Intervention Model: Parallel Assignment
Masking: Double Blind (Subject, Investigator)
Primary Purpose: Treatment
Major Depression
  • Drug: fluoxetine
    10mg/day increased over 12 weeks to 20-80 mg/day; 20-80 mg/day maintained from week 13-36.
    Other Name: Prozac
  • Drug: placebo
    Week 13-36.
Not Provided

*   Includes publications given by the data provider as well as publications identified by ClinicalTrials.gov Identifier (NCT Number) in Medline.
 
Completed
627
March 2003
Not Provided

Inclusion Criteria:

  1. men and women ages 18-65
  2. meets criteria for DSM IV Major Depression
  3. signs informed consent and able to comply with study

Exclusion Criteria:

  1. pregnant women and women of child-bearing potential who are not using a medically accepted means of contraception.
  2. women taking oral contraceptives, the initiation of which was temporally associated with the onset of depression; women who are breast-feeding.
  3. Patients with serious suicidal risk, including any patient who became suicidal with previous discontinuation of an antidepressant.
  4. Patients with a history of seizure disorder.
  5. Patients with unstable physical disorders (cardiovascular, hepatic, renal, respiratory, endocrine, neurologic, or hematologic) or any physical disorder judged to significantly affect CNS function.
  6. Patients meeting criteria for the following DSM-IV diagnoses: organic mental disorders; substance use disorders, including alcohol, active within the last 6 months; schizophrenia; delusional disorder; psychotic disorders; bipolar disorder; antisocial personality disorder; or presence of psychotic features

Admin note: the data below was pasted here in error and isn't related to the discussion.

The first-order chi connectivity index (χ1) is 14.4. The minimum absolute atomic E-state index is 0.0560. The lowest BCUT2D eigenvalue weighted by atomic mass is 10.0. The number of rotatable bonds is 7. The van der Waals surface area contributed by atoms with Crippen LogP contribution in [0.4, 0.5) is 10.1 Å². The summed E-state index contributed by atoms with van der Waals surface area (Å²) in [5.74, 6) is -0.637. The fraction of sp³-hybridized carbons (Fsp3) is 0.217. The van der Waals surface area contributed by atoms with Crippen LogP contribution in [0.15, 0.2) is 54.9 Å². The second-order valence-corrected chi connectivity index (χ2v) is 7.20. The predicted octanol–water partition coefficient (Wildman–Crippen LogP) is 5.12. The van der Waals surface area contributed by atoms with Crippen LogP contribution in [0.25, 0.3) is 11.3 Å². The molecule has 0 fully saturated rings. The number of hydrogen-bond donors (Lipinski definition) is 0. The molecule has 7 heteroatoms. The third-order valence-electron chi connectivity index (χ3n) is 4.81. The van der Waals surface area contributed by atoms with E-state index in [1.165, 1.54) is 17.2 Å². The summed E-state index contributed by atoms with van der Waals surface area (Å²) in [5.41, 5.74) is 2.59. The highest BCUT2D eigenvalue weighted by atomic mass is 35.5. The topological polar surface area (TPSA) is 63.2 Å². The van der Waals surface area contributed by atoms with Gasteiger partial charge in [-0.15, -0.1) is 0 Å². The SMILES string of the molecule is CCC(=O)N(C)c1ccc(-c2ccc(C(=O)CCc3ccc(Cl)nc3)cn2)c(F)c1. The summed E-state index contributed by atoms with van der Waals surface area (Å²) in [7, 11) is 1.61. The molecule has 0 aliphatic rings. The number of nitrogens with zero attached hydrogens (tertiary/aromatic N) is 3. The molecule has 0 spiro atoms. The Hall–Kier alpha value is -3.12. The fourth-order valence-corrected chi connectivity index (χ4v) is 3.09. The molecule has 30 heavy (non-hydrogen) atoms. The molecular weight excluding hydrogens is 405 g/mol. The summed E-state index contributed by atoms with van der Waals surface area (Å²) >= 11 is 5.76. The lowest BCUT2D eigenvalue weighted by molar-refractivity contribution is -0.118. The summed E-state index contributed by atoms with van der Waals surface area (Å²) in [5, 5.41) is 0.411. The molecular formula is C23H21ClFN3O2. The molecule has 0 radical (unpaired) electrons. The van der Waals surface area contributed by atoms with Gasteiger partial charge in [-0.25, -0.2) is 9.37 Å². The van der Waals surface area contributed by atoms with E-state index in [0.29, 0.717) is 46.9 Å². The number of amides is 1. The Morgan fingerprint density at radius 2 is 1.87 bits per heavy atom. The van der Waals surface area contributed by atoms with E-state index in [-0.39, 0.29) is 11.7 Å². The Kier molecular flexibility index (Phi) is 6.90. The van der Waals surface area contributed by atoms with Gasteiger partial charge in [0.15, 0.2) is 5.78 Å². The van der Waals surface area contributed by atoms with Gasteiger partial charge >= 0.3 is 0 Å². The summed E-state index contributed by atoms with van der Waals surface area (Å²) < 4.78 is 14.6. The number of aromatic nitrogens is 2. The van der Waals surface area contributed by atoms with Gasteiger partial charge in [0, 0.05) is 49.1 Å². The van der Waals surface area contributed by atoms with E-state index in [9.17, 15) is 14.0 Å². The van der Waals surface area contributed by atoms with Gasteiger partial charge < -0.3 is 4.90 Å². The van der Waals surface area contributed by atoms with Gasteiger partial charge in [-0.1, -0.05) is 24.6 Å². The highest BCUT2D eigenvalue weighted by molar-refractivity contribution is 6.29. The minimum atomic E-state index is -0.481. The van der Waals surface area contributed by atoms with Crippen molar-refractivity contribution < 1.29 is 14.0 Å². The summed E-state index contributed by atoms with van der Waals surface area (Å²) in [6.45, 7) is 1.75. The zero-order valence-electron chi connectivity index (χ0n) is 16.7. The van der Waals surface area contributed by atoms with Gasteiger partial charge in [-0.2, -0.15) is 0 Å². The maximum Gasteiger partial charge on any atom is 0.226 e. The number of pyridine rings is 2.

7. Patients with a history of non-response to an adequate trial of a selective serotonin reuptake inhibitor in a past or current depressive episode, defined as a four-week trial of a minimum of 40mg/day of fluoxetine or paroxetine, or 100mg/day of sertraline.
  8. Concurrent use of exclusionary drugs
  9. Clinical or laboratory evidence of hypothyroidism without adequate stable replacement (eg, low total T4 or elevated TSH by a high sensitivity method).
Both
18 Years to 65 Years
No
Contact information is only displayed when the study is recruiting subjects
United States
 
NCT00427128
4099R, RO1 MH56058
Not Provided
New York State Psychiatric Institute
New York State Psychiatric Institute
Massachusetts General Hospital
Principal Investigator: Patrick J McGrath, MD New York State Psychiatric Institute
Principal Investigator: Maurizio Fava, MD Massachussets General Hospital
New York State Psychiatric Institute
December 2011

ICMJE     Data element required by the International Committee of Medical Journal Editors and the World Health Organization ICTRP